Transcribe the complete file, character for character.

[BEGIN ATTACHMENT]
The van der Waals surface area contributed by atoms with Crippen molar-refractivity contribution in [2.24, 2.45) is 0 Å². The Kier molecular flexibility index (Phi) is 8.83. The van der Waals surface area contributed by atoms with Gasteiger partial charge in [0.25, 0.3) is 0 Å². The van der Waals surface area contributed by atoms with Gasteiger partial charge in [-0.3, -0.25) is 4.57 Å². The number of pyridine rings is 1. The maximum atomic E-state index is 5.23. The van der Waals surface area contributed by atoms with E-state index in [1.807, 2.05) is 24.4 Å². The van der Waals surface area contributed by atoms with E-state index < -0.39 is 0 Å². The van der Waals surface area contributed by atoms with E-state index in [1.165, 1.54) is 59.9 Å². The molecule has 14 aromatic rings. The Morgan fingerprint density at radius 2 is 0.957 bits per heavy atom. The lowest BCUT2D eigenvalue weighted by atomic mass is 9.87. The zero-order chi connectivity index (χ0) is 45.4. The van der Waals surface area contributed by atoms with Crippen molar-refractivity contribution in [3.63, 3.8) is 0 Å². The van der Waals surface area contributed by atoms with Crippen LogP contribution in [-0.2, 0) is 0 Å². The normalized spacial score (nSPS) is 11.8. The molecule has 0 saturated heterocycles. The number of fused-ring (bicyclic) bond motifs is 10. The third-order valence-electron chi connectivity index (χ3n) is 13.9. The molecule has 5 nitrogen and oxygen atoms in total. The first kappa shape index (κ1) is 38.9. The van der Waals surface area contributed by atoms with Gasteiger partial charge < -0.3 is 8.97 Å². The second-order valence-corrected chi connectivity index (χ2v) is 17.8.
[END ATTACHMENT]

The van der Waals surface area contributed by atoms with Crippen molar-refractivity contribution in [2.24, 2.45) is 0 Å². The Kier molecular flexibility index (Phi) is 8.83. The van der Waals surface area contributed by atoms with Gasteiger partial charge in [0.25, 0.3) is 0 Å². The van der Waals surface area contributed by atoms with Gasteiger partial charge in [-0.3, -0.25) is 4.57 Å². The number of pyridine rings is 1. The maximum atomic E-state index is 5.23. The van der Waals surface area contributed by atoms with E-state index in [1.807, 2.05) is 24.4 Å². The van der Waals surface area contributed by atoms with E-state index < -0.39 is 0 Å². The van der Waals surface area contributed by atoms with E-state index in [1.165, 1.54) is 59.9 Å². The molecule has 14 aromatic rings. The Morgan fingerprint density at radius 2 is 0.957 bits per heavy atom. The lowest BCUT2D eigenvalue weighted by atomic mass is 9.87. The zero-order chi connectivity index (χ0) is 45.4. The van der Waals surface area contributed by atoms with Crippen molar-refractivity contribution in [3.63, 3.8) is 0 Å². The van der Waals surface area contributed by atoms with Crippen LogP contribution in [-0.2, 0) is 0 Å². The normalized spacial score (nSPS) is 11.8. The molecule has 0 saturated heterocycles. The number of fused-ring (bicyclic) bond motifs is 10. The third-order valence-electron chi connectivity index (χ3n) is 13.9. The molecule has 5 nitrogen and oxygen atoms in total. The first kappa shape index (κ1) is 38.9. The van der Waals surface area contributed by atoms with Gasteiger partial charge < -0.3 is 8.97 Å². The second-order valence-corrected chi connectivity index (χ2v) is 17.8.